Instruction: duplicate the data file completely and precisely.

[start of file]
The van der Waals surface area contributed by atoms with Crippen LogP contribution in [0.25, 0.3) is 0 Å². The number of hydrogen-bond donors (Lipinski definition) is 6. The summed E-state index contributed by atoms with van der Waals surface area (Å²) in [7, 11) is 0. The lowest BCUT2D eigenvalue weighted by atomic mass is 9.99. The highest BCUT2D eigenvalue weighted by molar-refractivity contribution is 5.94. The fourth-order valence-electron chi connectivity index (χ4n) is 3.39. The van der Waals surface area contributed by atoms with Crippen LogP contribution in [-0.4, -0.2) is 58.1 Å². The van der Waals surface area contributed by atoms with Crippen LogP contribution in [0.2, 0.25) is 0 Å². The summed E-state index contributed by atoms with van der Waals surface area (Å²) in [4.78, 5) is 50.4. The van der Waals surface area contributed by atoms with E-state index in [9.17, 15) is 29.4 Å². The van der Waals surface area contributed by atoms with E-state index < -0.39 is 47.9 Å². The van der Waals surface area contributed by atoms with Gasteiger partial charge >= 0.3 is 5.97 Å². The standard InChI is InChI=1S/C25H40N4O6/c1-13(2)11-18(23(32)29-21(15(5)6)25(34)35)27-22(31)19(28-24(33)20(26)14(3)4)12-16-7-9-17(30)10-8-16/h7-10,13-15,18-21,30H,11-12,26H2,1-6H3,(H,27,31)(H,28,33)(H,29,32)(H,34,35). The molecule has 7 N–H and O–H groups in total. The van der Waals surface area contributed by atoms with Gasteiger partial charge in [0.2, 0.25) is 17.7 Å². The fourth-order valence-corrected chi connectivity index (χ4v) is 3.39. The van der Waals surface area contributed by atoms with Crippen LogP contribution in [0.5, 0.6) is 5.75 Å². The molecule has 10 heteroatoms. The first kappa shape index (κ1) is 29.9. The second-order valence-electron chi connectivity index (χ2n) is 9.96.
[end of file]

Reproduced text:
The van der Waals surface area contributed by atoms with Crippen LogP contribution in [0.25, 0.3) is 0 Å². The number of hydrogen-bond donors (Lipinski definition) is 6. The summed E-state index contributed by atoms with van der Waals surface area (Å²) in [7, 11) is 0. The lowest BCUT2D eigenvalue weighted by atomic mass is 9.99. The highest BCUT2D eigenvalue weighted by molar-refractivity contribution is 5.94. The fourth-order valence-electron chi connectivity index (χ4n) is 3.39. The van der Waals surface area contributed by atoms with Crippen LogP contribution in [-0.4, -0.2) is 58.1 Å². The van der Waals surface area contributed by atoms with Crippen LogP contribution in [0.2, 0.25) is 0 Å². The summed E-state index contributed by atoms with van der Waals surface area (Å²) in [4.78, 5) is 50.4. The van der Waals surface area contributed by atoms with E-state index in [9.17, 15) is 29.4 Å². The van der Waals surface area contributed by atoms with E-state index < -0.39 is 47.9 Å². The van der Waals surface area contributed by atoms with Gasteiger partial charge >= 0.3 is 5.97 Å². The standard InChI is InChI=1S/C25H40N4O6/c1-13(2)11-18(23(32)29-21(15(5)6)25(34)35)27-22(31)19(28-24(33)20(26)14(3)4)12-16-7-9-17(30)10-8-16/h7-10,13-15,18-21,30H,11-12,26H2,1-6H3,(H,27,31)(H,28,33)(H,29,32)(H,34,35). The molecule has 7 N–H and O–H groups in total. The van der Waals surface area contributed by atoms with Gasteiger partial charge in [0.2, 0.25) is 17.7 Å². The fourth-order valence-corrected chi connectivity index (χ4v) is 3.39. The van der Waals surface area contributed by atoms with Crippen LogP contribution in [0.5, 0.6) is 5.75 Å². The molecule has 10 heteroatoms. The first kappa shape index (κ1) is 29.9. The second-order valence-electron chi connectivity index (χ2n) is 9.96.